Friday, December 17, 2021

7 Quick Takes about How To Get Rid of Absolutely Anything, HTML Mischief, and the Opposite of a Silent Night

It's 7 Quick Takes Friday! How was your week?


We got an Instant Pot for Christmas in 2018 that I use all the time, but it recently stopped working. Even after ordering replacement gaskets and then  a whole new lid. 

Luckily this Christmas is right around the corner so I asked for a new one... but what to do with the broken one just sitting around? I hate picturing those things just filling up a landfill somewhere. Maybe someone could fix it, or at least use it for parts?


I was being sarcastic, but I seriously had ten people respond in an hour, and it was gone by lunchtime. It's magical what people will take for free.


Phillip had an upper endoscopy this week, which involves getting sedated and having a doctor put a camera on a tube down your throat to check out your esophagus.

It wasn't made to sound like a very big deal, so we weren't expecting the level of sore-throated discomfort he had afterward. I was wondering out loud if they'd done anything during the procedure to cause above-average irritation and he said, "Well, I think the problem was that they did it by sticking a webcam on a 2-by-4..."

Which would explain a lot, honestly.


I was clearing out some files on the computer when I came across this screenshot. Did you know you can right-click on a website, click "inspect," and then change the HTML to make it say literally whatever you want? Of course, it only shows up that way on your screen, no one else's.

One of my kids showed me that, so I've got a pretty good idea of who altered this random recipe blog on the Internet and screenshotted it to our computer. (And yes, according to Merriam-Webster, that's the correct verb to use here.)

I share the screenshot here because it's hilarious, but with the blog name scribbled out because I'm sure the author is an earnest, hardworking person and I don't want to give her any bad press because of my children's shenanigans.

Every time I look at their handiwork, I notice something new and laugh.


Our church youth group does a fundraiser every year, picking up people's Christmas trees in January for monetary donations. This helps fund youth camps and stuff over the summer.

In the past, each teen has gotten a list of calls to make at home on their own, but this year someone had the idea to make the calls our weekly youth activity. We set up long tables in the gym and every time a teen completed a call, they earned a Munchkin (donut hole, for anyone who isn't a Dunkin' Donuts enthusiast.)

I loved it for two reasons:
  1. Kids these days have a weird phobia of speaking to a live person on the telephone and I think confronting those anxieties is good for them. 
  2. Harnessing the power of positive peer pressure is a wonderful thing. At home, some kids might complain to their parents enough to completely weasel their way out of it, but no one wants to look like a baby in front of their peers so they mostly have no choice but to put on their big boy/girl pants and do it because everyone else is.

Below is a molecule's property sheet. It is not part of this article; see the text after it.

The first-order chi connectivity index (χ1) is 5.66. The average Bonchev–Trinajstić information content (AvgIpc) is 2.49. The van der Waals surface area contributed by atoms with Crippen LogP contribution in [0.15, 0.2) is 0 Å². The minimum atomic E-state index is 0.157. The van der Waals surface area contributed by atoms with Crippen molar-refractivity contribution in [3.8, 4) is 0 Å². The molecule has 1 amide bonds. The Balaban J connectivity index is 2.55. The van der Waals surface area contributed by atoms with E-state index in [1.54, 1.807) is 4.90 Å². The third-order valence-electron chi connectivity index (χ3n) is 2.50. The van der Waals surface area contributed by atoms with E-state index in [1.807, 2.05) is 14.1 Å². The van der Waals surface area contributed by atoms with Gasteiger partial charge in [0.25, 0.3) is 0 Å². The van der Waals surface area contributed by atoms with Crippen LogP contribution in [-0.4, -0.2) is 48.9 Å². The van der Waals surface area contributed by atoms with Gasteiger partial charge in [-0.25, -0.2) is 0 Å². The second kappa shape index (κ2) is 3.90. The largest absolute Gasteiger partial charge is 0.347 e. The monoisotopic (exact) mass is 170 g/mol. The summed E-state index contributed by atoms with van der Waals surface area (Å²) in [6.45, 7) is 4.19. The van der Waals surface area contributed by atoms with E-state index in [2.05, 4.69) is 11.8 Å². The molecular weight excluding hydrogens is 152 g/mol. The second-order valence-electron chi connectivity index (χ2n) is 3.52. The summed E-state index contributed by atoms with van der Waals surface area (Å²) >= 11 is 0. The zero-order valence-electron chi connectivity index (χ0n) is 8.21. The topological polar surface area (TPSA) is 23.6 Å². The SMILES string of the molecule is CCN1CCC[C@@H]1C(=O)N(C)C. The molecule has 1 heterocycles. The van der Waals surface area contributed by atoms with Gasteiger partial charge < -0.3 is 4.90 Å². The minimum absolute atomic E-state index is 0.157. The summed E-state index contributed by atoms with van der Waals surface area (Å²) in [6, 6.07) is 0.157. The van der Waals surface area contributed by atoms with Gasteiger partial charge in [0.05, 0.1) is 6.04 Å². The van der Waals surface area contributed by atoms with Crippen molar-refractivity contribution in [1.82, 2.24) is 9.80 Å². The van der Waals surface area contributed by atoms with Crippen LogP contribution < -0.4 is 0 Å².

But if we do it this way again next year, I'm bringing a big bell to ring every time someone gets a 'yes' like in real telethons from the '80s.


Phillip's mom is here for a visit, and she's been so helpful in getting us ready for Christmas. Thanks to her, we have the Christmas cards stuffed and sent, the tree decorated (she even remembers to water it, which we never do!) and made a ton of Christmas cookies with the kids for the plates we assemble for friends and neighbors. 

We have Instagrammable counters now! Too bad we rarely/never have an Instagrammable life...


In the wake of all the tornadoes in Kentucky and the Midwest, I've read a few headlines saying that natural disasters are indeed increasing in frequency (it's not just the general public being more aware of them) in the last 5 or 10 years. 

And the trend will probably continue, which I think is particularly interesting in light of the fact that the Bible predicts a bunch of "famines, pestilences, and earthquakes" before Jesus comes again.

I'm not saying I have any inside intel or that it's going to be tomorrow, but it reinforces my conviction that the world is going to experience some hard times and the best way to weather it is through faith in Christ and holding on to what I know as a member of the Church of Jesus Christ of Latter-day Saints.


One last funny little thing overheard between my kids: as they were frosting sugar cookies last night, the 10-year-old started melodramatically opera singing "Silent night, holy night." It was... loud.

Looking up from his cookie, the 13-year-old told her, "That is neither silent nor holy."

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1 comment:

PurpleSlob said...

Yay Grandmas!!
Neither silent, nor holy. I love it!